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I recently obtained my Ph.D., and I am looking in various states for an assistant professor or instructor position. Since I will be moving to another state, I would ideally like to find a tenure-track position. However, some of the jobs postings I found do not mention whether or not the position is tenure-track. They usually list the position as full-time 9/10 month, with no mention of a contract or fixed term.

Is it considered impolite to email the university's HR and ask if the position is tenure-track? If not, what would be the best way to ask?

  • What country? Do you mean US states? – Lightness Races with Monica Apr 5 '17 at 17:35
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    @dbliss: How can that be? You're supposed to offer jobs, to accept jobs, without the slightest clue what they are?? That's not "integrity"; that's lunacy. – Lightness Races with Monica Apr 5 '17 at 17:36
  • The main reason I would ask is because I am applying for positions across multiple US states. It would be nice knowing that my family and I would be moving to a more permanent location so we could buy a house, settle down, etc...without having to get up and move a few years later. – josh Apr 5 '17 at 18:56
  • @BoundaryImposition You have now been introduced to sarcasm. – Sasho Nikolov Apr 5 '17 at 19:39
  • @SashoNikolov: I invented it ;) – Lightness Races with Monica Apr 5 '17 at 23:04
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In many cases, they might think it is clear from the job title. In the US, job titles with the words "Lecturer", "Instructor", "Adjunct", "Visiting", "Clinical" are almost always non-tenure-track.

The job title "Assistant Professor" is usually tenure-track, though with some exceptions: "named" assistant professorships like "John Doe Assistant Professor" may be effectively postdocs. But it does not hurt to ask for clarification.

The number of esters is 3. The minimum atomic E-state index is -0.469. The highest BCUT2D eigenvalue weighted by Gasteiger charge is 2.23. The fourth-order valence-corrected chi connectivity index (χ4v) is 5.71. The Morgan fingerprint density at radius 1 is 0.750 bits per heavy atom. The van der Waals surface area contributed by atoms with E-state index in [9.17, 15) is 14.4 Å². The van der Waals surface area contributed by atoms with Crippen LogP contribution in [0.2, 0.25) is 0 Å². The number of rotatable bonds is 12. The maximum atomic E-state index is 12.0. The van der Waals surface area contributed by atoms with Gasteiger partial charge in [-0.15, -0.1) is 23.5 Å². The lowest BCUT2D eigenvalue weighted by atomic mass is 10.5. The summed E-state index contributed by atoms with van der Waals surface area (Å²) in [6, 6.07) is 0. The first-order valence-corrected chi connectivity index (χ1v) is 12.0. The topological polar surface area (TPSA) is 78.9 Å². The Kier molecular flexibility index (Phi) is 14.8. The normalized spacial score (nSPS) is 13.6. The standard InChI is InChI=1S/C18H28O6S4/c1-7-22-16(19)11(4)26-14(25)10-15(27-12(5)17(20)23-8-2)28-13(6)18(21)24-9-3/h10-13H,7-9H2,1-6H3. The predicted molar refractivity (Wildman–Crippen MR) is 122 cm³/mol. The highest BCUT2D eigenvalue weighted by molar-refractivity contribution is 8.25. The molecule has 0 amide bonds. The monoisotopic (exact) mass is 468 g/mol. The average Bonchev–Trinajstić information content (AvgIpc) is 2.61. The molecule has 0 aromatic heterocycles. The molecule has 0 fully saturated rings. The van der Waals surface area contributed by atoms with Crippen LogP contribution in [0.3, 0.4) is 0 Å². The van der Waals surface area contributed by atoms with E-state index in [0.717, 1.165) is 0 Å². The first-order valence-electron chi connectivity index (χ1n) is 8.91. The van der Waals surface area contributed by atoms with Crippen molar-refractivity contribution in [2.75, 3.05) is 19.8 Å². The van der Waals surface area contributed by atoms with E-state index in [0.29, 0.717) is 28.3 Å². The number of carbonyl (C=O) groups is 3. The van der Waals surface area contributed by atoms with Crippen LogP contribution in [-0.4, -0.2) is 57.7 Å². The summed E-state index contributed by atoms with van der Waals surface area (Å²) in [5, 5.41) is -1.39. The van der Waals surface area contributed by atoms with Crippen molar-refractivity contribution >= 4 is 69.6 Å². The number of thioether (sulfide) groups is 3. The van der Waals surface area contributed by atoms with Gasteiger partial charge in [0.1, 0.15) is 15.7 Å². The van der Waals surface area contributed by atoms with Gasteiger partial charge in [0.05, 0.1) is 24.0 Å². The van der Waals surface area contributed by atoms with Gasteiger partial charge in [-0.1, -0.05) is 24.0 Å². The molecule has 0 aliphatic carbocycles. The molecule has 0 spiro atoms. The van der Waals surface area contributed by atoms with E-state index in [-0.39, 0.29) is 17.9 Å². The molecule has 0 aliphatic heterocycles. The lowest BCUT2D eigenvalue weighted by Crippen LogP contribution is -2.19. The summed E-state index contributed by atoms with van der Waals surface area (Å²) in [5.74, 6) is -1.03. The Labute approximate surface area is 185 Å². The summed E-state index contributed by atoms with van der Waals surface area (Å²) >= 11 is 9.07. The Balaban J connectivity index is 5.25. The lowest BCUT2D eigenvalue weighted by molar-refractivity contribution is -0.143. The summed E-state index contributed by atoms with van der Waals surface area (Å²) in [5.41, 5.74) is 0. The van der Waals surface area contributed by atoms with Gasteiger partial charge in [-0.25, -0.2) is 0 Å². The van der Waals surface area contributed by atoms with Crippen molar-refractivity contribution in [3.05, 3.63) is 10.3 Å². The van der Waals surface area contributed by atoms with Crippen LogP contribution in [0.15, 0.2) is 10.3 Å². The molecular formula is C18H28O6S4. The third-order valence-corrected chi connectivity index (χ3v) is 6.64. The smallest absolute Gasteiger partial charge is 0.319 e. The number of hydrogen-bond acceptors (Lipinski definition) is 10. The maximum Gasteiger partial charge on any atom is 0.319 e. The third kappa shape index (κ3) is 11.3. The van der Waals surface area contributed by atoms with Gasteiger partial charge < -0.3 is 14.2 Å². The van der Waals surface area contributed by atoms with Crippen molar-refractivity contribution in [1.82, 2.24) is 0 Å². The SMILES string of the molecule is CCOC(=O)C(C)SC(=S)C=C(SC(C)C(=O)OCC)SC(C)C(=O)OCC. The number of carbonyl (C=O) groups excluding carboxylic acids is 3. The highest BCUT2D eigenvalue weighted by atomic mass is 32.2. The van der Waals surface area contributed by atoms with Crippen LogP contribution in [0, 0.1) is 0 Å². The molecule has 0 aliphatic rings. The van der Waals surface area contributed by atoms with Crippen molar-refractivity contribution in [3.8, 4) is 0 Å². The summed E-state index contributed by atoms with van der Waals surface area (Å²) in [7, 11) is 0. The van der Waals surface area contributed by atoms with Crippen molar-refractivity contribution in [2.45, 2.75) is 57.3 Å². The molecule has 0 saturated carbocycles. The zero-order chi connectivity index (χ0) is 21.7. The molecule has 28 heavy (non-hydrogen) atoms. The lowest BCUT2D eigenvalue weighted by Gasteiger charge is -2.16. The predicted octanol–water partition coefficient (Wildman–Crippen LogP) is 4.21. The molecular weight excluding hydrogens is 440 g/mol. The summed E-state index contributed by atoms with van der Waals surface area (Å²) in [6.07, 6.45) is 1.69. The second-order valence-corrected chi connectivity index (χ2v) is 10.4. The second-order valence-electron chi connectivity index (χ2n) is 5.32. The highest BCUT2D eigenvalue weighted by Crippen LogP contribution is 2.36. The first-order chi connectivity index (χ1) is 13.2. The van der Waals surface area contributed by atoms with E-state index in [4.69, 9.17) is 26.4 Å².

As David says, talk to someone in the department instead of HR. The HR office is usually not closely involved in a faculty search and isn't likely to be the best source of information.

  • Thanks for the info. I ended up contacting the chair of the department for a position that didn't have anything listed regarding tenure. They replied and said their system does not offer tenure for instructors. Instead, they work under an annual contract system. Instructors are generally renewed unless there is a serious issue that constitutes a breach of the employment contract. They classified the position as a full-time permanent position. They seemed very enthusiastic that I asked, and I'm glad I did. I'm not sure if applying is worth the 95% job security though. Thanks again! – josh Apr 5 '17 at 14:27
  • @josh: Out of curiosity, what was the job title for this position? And what type of institution was it (private / public university, community college, etc)? – Nate Eldredge Apr 5 '17 at 14:29
  • It's an instructor title at a community college. – josh Apr 5 '17 at 14:41
  • @josh: Okay, so that fits what I said. – Nate Eldredge Apr 5 '17 at 15:03
  • That makes sense. I've seen some instructor positions listed as tenure-track, which again lines up with what you said. I'm just glad knowing it's not frowned upon to ask whether not a position like that is tenured. – josh Apr 5 '17 at 16:08
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It is not impolite to ask. Usually the tenure-track and non-tenure-track descriptions are a major consideration of academic job postings. I find it a little odd that any job posting would neglect to mention this.

Getting in touch with the department chair or search committee (or other responsible faculty member listed in the solicitation) might be a better option than contacting the HR department.

  • Thanks for the reply. I do agree, it is odd that these positions don't mention anything about tenure. I replied to Nate's answer with the department's response to this. – josh Apr 5 '17 at 14:29

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